When it comes to growing crops, it is easy to look around at all of the living creatures in and around your growing space with suspicion and worry. While it's true, there are many organisms that become pests on farms and in the garden, there are multitudes of other beings that naturally occur in our bioregions that bring many benefits and can even be allies in our efforts to produce food. When growing crops organically, it's important to know who is a friend, who is a foe, who is a friend disguised as a foe and how to achieve a good ecological balance of all parties involved to help ensure a productive growing season.  Below we've highlighted some beneficial organisms that help us to produce healthy crops. In this blog we feature essential pollinators, predators of our worst pests, bioindicators of environmental conditions, and soil builders. 
Somewhere between 75% and 95% of all flowering plants on the earth need to be pollinated. Pollinators provide pollination services to over 180,000 different plant species and more than 1,200 crops. Pollinating organisms which include bees, flies, mammals, birds, butterflies and beetles travel from plant to plant carrying pollen on their bodies. This process allows the transfer of genetic material critical to the reproductive system of flowering plants.
Hummingbirds have specially developed, long, slender bills and tube-like tongues. They use their specialized beaks to drink nectar from brightly-colored flowers. Along with their pollinator services, they also feed on insects. Hummingbirds drink up to two times their body weight in nectar per day and as they move from plant to plant, they pollinate crops.
Butterflies are the poster children for pollination due to their unmatched beauty, but surprisingly provide less pollinating services than bees and flies due to their thin legs and specialized mouth piece. Even so, as pollinators continue to decline, all beneficial organisms that carry out this essential process are important. They are most active during the day and are highly susceptible to the use of pesticides. Some butterflies that pollinate crops and flowers in North America include: Monarch, Eastern Swallowtail, Common Buckeye, Gulf Fritillary, Painted Lady, Spicebush Swallowtail, Zebra Longwing Butterfly, Frosted Elfin, Falcate Orangetip, Phaon Crescent, Skippers, Heliconius, Red Admiral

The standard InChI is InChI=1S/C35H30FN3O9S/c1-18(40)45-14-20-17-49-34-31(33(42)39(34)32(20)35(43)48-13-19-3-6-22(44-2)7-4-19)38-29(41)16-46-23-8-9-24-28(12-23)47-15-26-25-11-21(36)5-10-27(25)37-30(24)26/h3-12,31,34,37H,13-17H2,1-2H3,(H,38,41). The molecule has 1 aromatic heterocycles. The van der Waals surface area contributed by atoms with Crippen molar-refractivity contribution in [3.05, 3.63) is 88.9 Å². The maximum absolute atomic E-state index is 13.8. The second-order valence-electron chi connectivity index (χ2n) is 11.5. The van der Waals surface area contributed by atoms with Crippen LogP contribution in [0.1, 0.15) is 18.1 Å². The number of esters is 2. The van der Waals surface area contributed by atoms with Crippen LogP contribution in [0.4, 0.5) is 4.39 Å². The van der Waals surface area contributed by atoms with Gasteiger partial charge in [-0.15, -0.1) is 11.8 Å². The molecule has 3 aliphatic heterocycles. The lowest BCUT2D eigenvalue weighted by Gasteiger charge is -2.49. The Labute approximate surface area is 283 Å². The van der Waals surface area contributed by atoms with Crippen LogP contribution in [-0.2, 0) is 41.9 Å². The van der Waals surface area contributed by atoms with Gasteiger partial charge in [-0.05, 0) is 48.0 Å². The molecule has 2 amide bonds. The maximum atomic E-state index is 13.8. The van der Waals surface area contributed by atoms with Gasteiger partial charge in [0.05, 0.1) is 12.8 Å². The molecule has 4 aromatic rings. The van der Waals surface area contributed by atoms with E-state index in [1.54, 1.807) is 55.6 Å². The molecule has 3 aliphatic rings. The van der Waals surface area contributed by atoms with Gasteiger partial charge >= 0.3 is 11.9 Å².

Moths are avid pollinators that visit plants in the afternoon and overnight. They are often attracted to dull colored flowers and are drawn to plants with heavy fragrance. Some pollinating moth species include: Hummingbird Hawk-Moth, Hummingbird Clearwing, White-lined Sphynx, Xanthopan, Hemaris, Snowberry Clearwing
Who knew a Housefly could actually contribute something good to this world? While flies are often guilty of bringing the ick-factor to your picnic, they find their purpose among your crops. Many flies are essential pollinators and some of these include: Syrphid Flies, Hoverflies, Biting Midges, Houseflies, Blowflies, Lovebugs, March Flies
Bees and Wasps